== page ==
The US is going through one of the worst civil unrest in decades over the killing of a black man last week. From New York, Los Angeles to Seattle, several major US cities have imposed curfews to maintain peace as protestors continue to show their outrage over the killing of George Floyd, an unarmed black man, at the hands of a police officer in Minneapolis, Minnesota.
The killing of 46-year-old Floyd has not only irked the common people but also tech CEOs and Silicon Valley Bigwigs. Tim Cook, Sundar Pichai, Mark Zuckerberg, Satya Nadella, among others, have spoken against racial abuse and condemn police brutality on social media and in internal memos.
Here’s what some of the tech CEOs had to say on the nationwide civil unrest over the death of George Floyd.
Tim Cook, CEO of Apple
Apple CEO Tim Cook sent a memo to employees on Sunday addressing the larger issue of racism in modern American society, according to Bloomberg.
“We can have no society worth celebrating unless we can guarantee freedom from fear for every person who gives this country their love, labor and life,” Cook said.
Cook not only condemned the killing of George Floyd but also acknowledged that racial injustice exists in the country including in “our criminal justice system” and “in the disproportionate toll of disease on Black and Brown communities,” as well as from economic inequality and disparities in educational opportunities.
Sundar Pichai, CEO of Google
Pichai took to Twitter to show his anger against the killing of George Floyd, whose death sparked mass protests in the US. “For those feeling grief, anger, sadness & fear, you are not alone,” Pichai wrote on Twitter. Google and YouTube on Sunday put a black ribbon on its home page in the US was a way to extend support for racial inequality.
Mark Zuckerberg, CEO of Facebook
In a post on Sunday, Zuckerberg committed $10 million to groups fighting racial inequality. The billionaire CEO wrote: “The pain of the last week reminds us how far our country has to go to give every person the freedom to live with dignity and peace.
“It reminds us yet again that the violence Black people in America live with today is part of a long history of racism and injustice. We all have the responsibility to create change.”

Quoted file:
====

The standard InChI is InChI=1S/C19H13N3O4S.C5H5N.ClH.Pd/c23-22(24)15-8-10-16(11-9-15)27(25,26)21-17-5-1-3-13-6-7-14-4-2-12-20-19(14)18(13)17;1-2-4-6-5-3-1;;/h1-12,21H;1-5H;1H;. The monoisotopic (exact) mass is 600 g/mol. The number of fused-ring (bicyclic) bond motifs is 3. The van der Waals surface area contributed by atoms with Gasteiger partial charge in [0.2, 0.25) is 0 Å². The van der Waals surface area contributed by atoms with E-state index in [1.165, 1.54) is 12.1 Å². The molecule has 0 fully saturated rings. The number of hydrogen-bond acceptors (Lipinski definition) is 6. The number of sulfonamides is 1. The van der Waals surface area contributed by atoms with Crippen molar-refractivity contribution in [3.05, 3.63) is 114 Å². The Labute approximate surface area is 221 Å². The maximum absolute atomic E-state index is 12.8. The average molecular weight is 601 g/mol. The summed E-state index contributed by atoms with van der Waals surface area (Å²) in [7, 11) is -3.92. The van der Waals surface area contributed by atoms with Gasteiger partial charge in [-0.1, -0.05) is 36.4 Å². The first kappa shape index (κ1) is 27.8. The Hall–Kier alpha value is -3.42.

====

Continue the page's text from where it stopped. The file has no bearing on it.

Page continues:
Satya Nadella, CEO of Microsoft
“There is no place for hate and racism in our society,” Nadella said in a post published on Twitter and LinkedIn. “Empathy and shared understanding are a start, but we must do more. I stand with the Black and African American community and we are committed to building on this work in our company and in our communities,” he said. Nadella, who was born in India, said “we must do more” to tackle the issue of racism within our company and in our communities.
Evan Spiegel, CEO of Snapchat
Snap CEO Evan Spiegel wrote a lengthy memo to employees on Sunday where he calls for a “diverse, non-partisan Commission on Truth, Reconciliation, and Reparations” to address racial abuse and tax reform in the US. “As for Snapchat, we simply cannot promote accounts in America that are linked to people who incite racial violence, whether they do so on or off our platform,” he wrote in a memo, as obtained by The Information.
Dara Khosrowshahi, CEO of Uber
Khosrowshahi tweeted Sunday that his company would donate $1 million to the groups Policing Equity and the Equal Justice in “making criminal justice in America more just for all.”
“@Uber stands in solidarity with the Black community and with peaceful protests against the injustice and racism that have plagued our nation for too long,” Khosrowshahi wrote.
Jeff Bezos, CEO of Amazon
Bezos, although yet to make an official statement over the death of George Floyd, shared an essay by the writer Shenequa Golding about the difficulty of maintaining professionalism while witnessing the death of black men and women. “The pain and emotional trauma caused by the racism and violence we are witnessing toward the Black community has a long reach,” Bezos wrote. “I recommend you take a moment to read this powerful essay, especially if you are a manager or leader.”
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